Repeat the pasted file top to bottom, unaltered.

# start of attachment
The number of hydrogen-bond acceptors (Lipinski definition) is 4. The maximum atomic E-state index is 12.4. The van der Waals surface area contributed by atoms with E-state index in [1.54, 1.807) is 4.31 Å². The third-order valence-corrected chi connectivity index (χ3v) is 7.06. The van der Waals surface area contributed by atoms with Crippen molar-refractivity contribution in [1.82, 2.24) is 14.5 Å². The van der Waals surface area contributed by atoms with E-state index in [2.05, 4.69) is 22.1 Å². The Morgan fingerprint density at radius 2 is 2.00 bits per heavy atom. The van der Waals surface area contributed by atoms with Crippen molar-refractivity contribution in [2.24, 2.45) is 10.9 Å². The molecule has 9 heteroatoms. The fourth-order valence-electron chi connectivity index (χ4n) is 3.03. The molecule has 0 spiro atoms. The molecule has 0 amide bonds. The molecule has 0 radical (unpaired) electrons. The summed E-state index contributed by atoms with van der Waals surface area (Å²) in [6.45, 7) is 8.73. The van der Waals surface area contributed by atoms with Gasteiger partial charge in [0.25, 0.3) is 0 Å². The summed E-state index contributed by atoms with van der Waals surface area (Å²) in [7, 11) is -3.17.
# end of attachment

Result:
The number of hydrogen-bond acceptors (Lipinski definition) is 4. The maximum atomic E-state index is 12.4. The van der Waals surface area contributed by atoms with E-state index in [1.54, 1.807) is 4.31 Å². The third-order valence-corrected chi connectivity index (χ3v) is 7.06. The van der Waals surface area contributed by atoms with Crippen molar-refractivity contribution in [1.82, 2.24) is 14.5 Å². The van der Waals surface area contributed by atoms with E-state index in [2.05, 4.69) is 22.1 Å². The Morgan fingerprint density at radius 2 is 2.00 bits per heavy atom. The van der Waals surface area contributed by atoms with Crippen molar-refractivity contribution in [2.24, 2.45) is 10.9 Å². The molecule has 9 heteroatoms. The fourth-order valence-electron chi connectivity index (χ4n) is 3.03. The molecule has 0 spiro atoms. The molecule has 0 amide bonds. The molecule has 0 radical (unpaired) electrons. The summed E-state index contributed by atoms with van der Waals surface area (Å²) in [6.45, 7) is 8.73. The van der Waals surface area contributed by atoms with Gasteiger partial charge in [0.25, 0.3) is 0 Å². The summed E-state index contributed by atoms with van der Waals surface area (Å²) in [7, 11) is -3.17.